Way back in April we reported that seismologists were hot on the trail of a “smoking gun” that would link fracking to earthquakes on Ohio. At the time the experts were a bit cautious, but earlier this week the Seismological Society of America came out with a definitive statement: yes, fracking earthquakes are a thing.
That’s a huge deal because until now, the only confirmed linkage between fracking and earthquakes has been due to the common practice of forcing spent fracking brine (wastewater from the drilling operation) into abandoned wells. We’re already seeing a lot of pushback from local communities against drilling and now that fracking earthquakes are a known known, you’re going to see a lot more of that stuff.
Natural gas fracking is already fingered as the cause of depressed property values due to risks for water contamination, air pollution, and other disruptions related to introducing new industrial operations into formerly bucolic settings, and now the Environmental Protection Agency is coming down with new rules to keep closer tabs on fugitive methane emissions from fracking, so the earthquake thing is really piling on an industry that’s already feeling the pinch of downwardly spiraling prices.
Another reason why the new fracking earthquake study is such a big deal is that according to the Seismological Society, the drilling operation activated a previously undocumented fault.
In other words, in addition to the known risks posed by documented faults and other geological features, you’re opening up a whole new can of worms for local communities to deal with.
For those of you new to the topic, here’s a rundown on natural gas and oil fracking from the Seismological Society:
Hydraulic fracturing, or fracking, is a method for extracting gas and oil from shale rock by injecting a high-pressure water mixture directed at the rock to release the oil and gas trapped inside. The process of fracturing the rocks normally results in micro-earthquakes much smaller than humans can feel. It remains rare for hydraulic fracturing to cause larger earthquakes that are felt by humans.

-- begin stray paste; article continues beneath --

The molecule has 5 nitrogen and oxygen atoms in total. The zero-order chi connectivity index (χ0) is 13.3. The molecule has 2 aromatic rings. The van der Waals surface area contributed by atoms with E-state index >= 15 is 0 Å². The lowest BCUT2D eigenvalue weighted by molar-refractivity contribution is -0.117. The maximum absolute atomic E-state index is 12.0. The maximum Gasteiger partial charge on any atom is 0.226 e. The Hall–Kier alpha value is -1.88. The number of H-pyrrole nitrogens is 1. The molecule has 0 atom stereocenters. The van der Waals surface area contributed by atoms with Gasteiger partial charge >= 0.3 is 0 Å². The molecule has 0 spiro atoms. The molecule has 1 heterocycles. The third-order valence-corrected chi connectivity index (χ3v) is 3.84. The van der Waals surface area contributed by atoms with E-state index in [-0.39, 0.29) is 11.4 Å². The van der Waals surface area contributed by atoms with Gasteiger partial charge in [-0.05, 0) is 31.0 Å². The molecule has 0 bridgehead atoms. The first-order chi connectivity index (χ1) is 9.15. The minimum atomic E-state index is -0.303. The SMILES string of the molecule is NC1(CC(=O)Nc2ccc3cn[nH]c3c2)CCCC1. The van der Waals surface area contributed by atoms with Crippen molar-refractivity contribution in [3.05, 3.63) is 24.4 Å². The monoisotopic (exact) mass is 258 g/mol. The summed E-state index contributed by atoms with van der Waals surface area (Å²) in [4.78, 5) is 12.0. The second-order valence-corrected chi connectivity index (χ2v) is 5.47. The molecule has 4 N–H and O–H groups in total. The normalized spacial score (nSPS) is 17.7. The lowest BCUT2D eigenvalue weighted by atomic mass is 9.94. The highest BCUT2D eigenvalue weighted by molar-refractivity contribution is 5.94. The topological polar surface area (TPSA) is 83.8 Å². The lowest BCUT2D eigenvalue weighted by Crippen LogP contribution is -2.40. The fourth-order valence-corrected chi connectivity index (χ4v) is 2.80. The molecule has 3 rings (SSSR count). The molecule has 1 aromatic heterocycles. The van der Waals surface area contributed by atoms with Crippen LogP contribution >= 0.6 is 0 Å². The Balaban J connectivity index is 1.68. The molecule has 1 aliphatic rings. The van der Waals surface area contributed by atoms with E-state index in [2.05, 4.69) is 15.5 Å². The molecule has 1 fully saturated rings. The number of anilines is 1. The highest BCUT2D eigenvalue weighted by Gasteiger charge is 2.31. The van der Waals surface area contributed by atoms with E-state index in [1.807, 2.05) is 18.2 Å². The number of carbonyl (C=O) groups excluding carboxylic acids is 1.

However, due to seismic monitoring advances and the increasing popularity of hydraulic fracturing to recover hydrocarbons, the number of earthquakes – felt and unfelt – associated with hydraulic fracturing has increased in the past decade.
Ohio Earthquakes And Fracking
The new fracking earthquake study is available in full from the Seismological Society of America (just ask for “Earthquakes Induced by Hydraulic fracturing in Poland Township, Ohio”), but for those of you on the go here’s the lowdown from their press materials.
The study covers a series of earthquakes that occurred in Poland Township, Ohio back in March of this year.
According to the study, fracking operations induced a “seismic sequence” of five recorded earthquakes ranging from magnitude 2.1 and up, topping out with a rare 3.0 magnitude quake, meaning that it was strong enough to be felt on the surface.
The quakes occurred about half a mile from an active drilling operation being carried out by the firm Hilcorp Energy. Btw if that name rings a bell, check back to August when the company aggressively sought to force property owners in Pennsylvania into a “forced pooling” fracking deal.
Where were we? Oh, right. Since the earthquakes occurred so close to the drilling operation, state officials stepped in and ordered a halt to the operation.
A team of seismologists from Miami University in Ohio undertook the job of tracing the trail back to the drilling operation, using a method called template matching.
Specifically, the team looked for “seismic fingerprints” that would could link recorded earthquakes in Poland Township to reported well stimulation (that’s fancyspeak for drilling activity), whether or not they could be felt on the surface.
So, although local residents reported feeling only one earthquake (the 3.0 on March 10), the team was able to nail a total of 77 earthquakes during the week around that date, from March 4 to March 12.
In addition, the data collected from recording stations outlined the location of the previously unknown fault, less than one kilometer from the well in question.
Further indicting that particular well, additional data showed that other, nearby wells were not creating seismicity. That’s probably the good news as far as the community is concerned, since it indicates that the fault is rather small and self-contained.
Here’s study co-author Robert Skoumal’s explanation:
Because earthquakes were identified at only the northeastern extent of the operation, it appears that a relatively small portion of the operation is responsible for the event. We just don’t know where all the faults are located. It makes sense to have close cooperation among government, industry and the scientific community as hydraulic fracturing operations expand in areas where there’s the potential for unknown pre-existing faults.
Cooperation? Dream on, Klingon. The drilling industry has been fighting tooth and nail to get to that gas, regardless of local sentiments.
Communities that ban fracking are facing lawsuits, so let’s wait and see what the industry has to say about the new report before we look forward to a new era of cooperation.
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